South Moravian wines are considered a national treasure and have been recognised with silver and gold medals by wine judges from all over the world. Thanks to its unique diversity, South Moravia is divided into four wine growing regions: Znojmo, Mikulov, Velké Pavlovice and Slovácko.
The Znojmo region is primarily characteristic of varieties of Grüner Veltliner, Müller Thurgau, Sauvignon, Pálava and Riesling. The Velké Pavlovice subregion is a domain of Blue Portugal, but also the domestic variety of Pinot Gris and notably the aromatic varieties of Gewürztraminer, Moravský Muškát, Müller Thurgau and Pálava. In the Slovácko region, Riesling, Pinot Blanc and Pinot Gris prosper, and Moravský Muškát has additionally been cultivated there. Of the blue variety, the most notable are Frankovka, Zweigeltrebe and the new domestic variety of Cabernet Moravia. Riesling, Pinot Blanc and Chardonnay is primarily grown in the vicinity of Pálava. Those who appreciate Pálava, Silvaner, Traminer and Neuburger wines will also get their fill.

A specialty of Moravian winemakers are sweet, extractive and relatively expensive ice and straw wines. Ice wines are made from pressed frozen grapes at a temperature of less than seven degrees Celsius, while straw wines are made by drying well-matured grapes in straw.

When visiting these wine regions you will find open cellars where you can taste some excellent wine varieties. We will introduce you to several places worth visiting:

In the Znojmo region visit Šobes vineyards, one of the oldest and best European vineyards, and the villages of Šatov, Saldorf-Sedlešovice, Hnanice, Chvalovice and Jaroslavice.

The region of Velké Pavlovice is known for the wines of Velké Pavlovice, Hustopečí, Velké Bílovice, Čejkovice and Kobylí.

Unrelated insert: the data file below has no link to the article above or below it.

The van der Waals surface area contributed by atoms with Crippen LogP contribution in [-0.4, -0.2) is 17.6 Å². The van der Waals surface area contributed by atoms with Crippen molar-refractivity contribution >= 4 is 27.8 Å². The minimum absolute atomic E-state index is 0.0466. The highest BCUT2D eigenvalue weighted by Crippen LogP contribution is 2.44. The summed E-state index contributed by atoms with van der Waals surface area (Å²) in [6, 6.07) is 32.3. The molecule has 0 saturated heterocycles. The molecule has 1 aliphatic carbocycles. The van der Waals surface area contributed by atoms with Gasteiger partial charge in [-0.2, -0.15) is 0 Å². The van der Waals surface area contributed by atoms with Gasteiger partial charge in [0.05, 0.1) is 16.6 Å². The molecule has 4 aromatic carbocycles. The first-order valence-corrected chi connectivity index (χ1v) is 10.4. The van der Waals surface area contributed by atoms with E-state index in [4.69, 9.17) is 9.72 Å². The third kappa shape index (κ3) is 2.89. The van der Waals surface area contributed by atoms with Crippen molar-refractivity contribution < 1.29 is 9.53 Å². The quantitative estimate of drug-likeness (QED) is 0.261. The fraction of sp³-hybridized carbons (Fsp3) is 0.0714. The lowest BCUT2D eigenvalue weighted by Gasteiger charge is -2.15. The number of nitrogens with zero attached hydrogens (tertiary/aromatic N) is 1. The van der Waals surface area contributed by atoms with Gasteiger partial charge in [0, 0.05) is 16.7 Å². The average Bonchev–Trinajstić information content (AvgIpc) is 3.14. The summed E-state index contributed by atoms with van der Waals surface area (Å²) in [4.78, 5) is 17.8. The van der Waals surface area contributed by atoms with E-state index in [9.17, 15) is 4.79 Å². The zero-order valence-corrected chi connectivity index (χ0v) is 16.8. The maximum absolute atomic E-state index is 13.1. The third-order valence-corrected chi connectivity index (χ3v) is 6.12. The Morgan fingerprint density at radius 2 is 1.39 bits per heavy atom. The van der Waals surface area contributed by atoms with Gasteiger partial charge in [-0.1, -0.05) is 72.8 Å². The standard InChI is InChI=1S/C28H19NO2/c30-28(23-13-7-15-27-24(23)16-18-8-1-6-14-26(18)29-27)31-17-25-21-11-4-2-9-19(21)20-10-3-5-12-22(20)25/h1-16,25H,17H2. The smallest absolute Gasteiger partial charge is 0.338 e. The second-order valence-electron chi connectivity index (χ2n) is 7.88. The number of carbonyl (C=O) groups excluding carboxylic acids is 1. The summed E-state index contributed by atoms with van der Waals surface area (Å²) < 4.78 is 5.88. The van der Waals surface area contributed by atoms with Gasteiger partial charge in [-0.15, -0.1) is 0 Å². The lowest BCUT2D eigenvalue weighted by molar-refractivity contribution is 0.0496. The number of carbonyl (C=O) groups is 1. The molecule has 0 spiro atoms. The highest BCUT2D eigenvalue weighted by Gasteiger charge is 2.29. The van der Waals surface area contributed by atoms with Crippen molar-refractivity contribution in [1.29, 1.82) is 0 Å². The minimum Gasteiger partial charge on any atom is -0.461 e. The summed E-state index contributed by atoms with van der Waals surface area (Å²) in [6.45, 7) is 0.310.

If you are planning on visiting the Slovácko region, you won't regret you choice. The famous places in this region are Mutěnice, Polešovice, Šardice and Čejč. But the list doesn’t end there! The vineyard village of Blatnice pod Svatým Antonínkem, mostly thanks to the skill of local winemakers, proudly bears the title of Burgundy of Moravia. Don’t forget to visit Strážnice and the neighbouring village of Petrov, which is referred to as the most beautiful area of ​​the Moravian wine cellars.

And lastly, we must mention the much visited and immensely popular Mikulov region. What cities or villages should you visit here? Definitely head to Valtice, the local castle is the seat of a tasting exhibition of the national Wine Salon of the Czech Republic competition, which is open all year round. Pavlov, Dolní Dunajovice, Sedlec or Horní Věstonice and Dolní Věstonice are also worth a visit.

If you like cycling, head out on one of the Moravian wine trails. The atmosphere of the local vineyards and cellar streets is sure to captivate you, ensuring you return here again and again.

The opportunity to try exceptional wines doesn’t only present itself when visiting wine cellars; wine festivities, tastings, banquets, especially the annual grape harvest vintage, are all here for you to try. Then it is up to you whether you choose to go to the Znojmo Vintage or Pálava Vintage in Mikulov, or the quainter festivities in Velké Pavlovice, Strážnice, Bzenec or elsewhere. The autumn celebrations of Burčák (the traditional young Moravian wine) and the November tastings of young St. Martin wines are also not to be missed.